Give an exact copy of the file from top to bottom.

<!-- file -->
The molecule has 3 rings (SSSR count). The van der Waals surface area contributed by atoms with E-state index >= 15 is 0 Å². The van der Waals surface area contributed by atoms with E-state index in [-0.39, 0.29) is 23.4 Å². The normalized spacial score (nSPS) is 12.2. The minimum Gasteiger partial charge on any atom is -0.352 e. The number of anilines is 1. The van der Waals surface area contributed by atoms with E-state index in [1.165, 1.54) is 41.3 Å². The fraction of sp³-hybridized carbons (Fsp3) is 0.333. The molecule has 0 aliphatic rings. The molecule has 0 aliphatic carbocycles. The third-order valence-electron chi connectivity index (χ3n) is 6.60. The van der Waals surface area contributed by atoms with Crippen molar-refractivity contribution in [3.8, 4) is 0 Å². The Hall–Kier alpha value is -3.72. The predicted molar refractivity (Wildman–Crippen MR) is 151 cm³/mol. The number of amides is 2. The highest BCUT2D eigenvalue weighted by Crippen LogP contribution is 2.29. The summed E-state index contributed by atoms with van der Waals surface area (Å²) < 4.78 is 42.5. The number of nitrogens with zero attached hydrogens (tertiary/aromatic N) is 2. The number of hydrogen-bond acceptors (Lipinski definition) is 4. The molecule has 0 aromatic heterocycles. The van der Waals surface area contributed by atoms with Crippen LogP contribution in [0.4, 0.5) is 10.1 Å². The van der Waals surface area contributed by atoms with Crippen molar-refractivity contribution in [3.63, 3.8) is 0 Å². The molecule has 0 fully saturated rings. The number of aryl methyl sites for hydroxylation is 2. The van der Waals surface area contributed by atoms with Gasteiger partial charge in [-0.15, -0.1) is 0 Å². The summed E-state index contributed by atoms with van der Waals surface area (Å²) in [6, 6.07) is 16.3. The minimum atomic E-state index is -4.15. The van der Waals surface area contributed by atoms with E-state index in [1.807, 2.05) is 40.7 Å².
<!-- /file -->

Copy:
The molecule has 3 rings (SSSR count). The van der Waals surface area contributed by atoms with E-state index >= 15 is 0 Å². The van der Waals surface area contributed by atoms with E-state index in [-0.39, 0.29) is 23.4 Å². The normalized spacial score (nSPS) is 12.2. The minimum Gasteiger partial charge on any atom is -0.352 e. The number of anilines is 1. The van der Waals surface area contributed by atoms with E-state index in [1.165, 1.54) is 41.3 Å². The fraction of sp³-hybridized carbons (Fsp3) is 0.333. The molecule has 0 aliphatic rings. The molecule has 0 aliphatic carbocycles. The third-order valence-electron chi connectivity index (χ3n) is 6.60. The van der Waals surface area contributed by atoms with Crippen molar-refractivity contribution in [3.8, 4) is 0 Å². The Hall–Kier alpha value is -3.72. The predicted molar refractivity (Wildman–Crippen MR) is 151 cm³/mol. The number of amides is 2. The highest BCUT2D eigenvalue weighted by Crippen LogP contribution is 2.29. The summed E-state index contributed by atoms with van der Waals surface area (Å²) < 4.78 is 42.5. The number of nitrogens with zero attached hydrogens (tertiary/aromatic N) is 2. The number of hydrogen-bond acceptors (Lipinski definition) is 4. The molecule has 0 aromatic heterocycles. The van der Waals surface area contributed by atoms with Crippen LogP contribution in [0.4, 0.5) is 10.1 Å². The van der Waals surface area contributed by atoms with Crippen molar-refractivity contribution in [3.63, 3.8) is 0 Å². The molecule has 0 fully saturated rings. The number of aryl methyl sites for hydroxylation is 2. The van der Waals surface area contributed by atoms with Gasteiger partial charge in [-0.15, -0.1) is 0 Å². The summed E-state index contributed by atoms with van der Waals surface area (Å²) in [6, 6.07) is 16.3. The minimum atomic E-state index is -4.15. The van der Waals surface area contributed by atoms with E-state index in [1.807, 2.05) is 40.7 Å².